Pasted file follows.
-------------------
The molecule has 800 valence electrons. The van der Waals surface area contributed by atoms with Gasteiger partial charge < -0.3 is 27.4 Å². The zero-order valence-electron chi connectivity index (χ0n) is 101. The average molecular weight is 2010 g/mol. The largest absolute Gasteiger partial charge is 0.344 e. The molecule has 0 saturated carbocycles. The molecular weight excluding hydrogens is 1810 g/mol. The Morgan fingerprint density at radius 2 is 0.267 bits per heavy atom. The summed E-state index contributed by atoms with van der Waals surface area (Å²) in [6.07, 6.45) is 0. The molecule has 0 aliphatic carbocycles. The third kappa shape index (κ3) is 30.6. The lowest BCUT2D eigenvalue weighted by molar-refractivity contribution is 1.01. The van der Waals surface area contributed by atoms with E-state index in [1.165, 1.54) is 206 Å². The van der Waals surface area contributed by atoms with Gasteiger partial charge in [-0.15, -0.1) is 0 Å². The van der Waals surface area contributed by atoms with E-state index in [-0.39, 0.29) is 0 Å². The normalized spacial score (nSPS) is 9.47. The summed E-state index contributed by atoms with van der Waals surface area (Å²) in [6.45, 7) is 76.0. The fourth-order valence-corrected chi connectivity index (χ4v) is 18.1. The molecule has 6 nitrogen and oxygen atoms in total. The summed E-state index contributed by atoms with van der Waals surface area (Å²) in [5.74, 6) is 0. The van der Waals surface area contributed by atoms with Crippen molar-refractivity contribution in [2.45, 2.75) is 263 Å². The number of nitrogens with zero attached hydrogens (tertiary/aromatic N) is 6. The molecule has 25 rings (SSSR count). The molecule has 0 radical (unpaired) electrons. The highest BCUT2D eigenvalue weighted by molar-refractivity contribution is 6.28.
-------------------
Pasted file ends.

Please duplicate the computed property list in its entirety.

The molecule has 800 valence electrons. The van der Waals surface area contributed by atoms with Gasteiger partial charge < -0.3 is 27.4 Å². The zero-order valence-electron chi connectivity index (χ0n) is 101. The average molecular weight is 2010 g/mol. The largest absolute Gasteiger partial charge is 0.344 e. The molecule has 0 saturated carbocycles. The molecular weight excluding hydrogens is 1810 g/mol. The Morgan fingerprint density at radius 2 is 0.267 bits per heavy atom. The summed E-state index contributed by atoms with van der Waals surface area (Å²) in [6.07, 6.45) is 0. The molecule has 0 aliphatic carbocycles. The third kappa shape index (κ3) is 30.6. The lowest BCUT2D eigenvalue weighted by molar-refractivity contribution is 1.01. The van der Waals surface area contributed by atoms with E-state index in [1.165, 1.54) is 206 Å². The van der Waals surface area contributed by atoms with Gasteiger partial charge in [-0.15, -0.1) is 0 Å². The van der Waals surface area contributed by atoms with E-state index in [-0.39, 0.29) is 0 Å². The normalized spacial score (nSPS) is 9.47. The summed E-state index contributed by atoms with van der Waals surface area (Å²) in [6.45, 7) is 76.0. The fourth-order valence-corrected chi connectivity index (χ4v) is 18.1. The molecule has 6 nitrogen and oxygen atoms in total. The summed E-state index contributed by atoms with van der Waals surface area (Å²) in [5.74, 6) is 0. The van der Waals surface area contributed by atoms with Crippen molar-refractivity contribution in [2.45, 2.75) is 263 Å². The number of nitrogens with zero attached hydrogens (tertiary/aromatic N) is 6. The molecule has 25 rings (SSSR count). The molecule has 0 radical (unpaired) electrons. The highest BCUT2D eigenvalue weighted by molar-refractivity contribution is 6.28.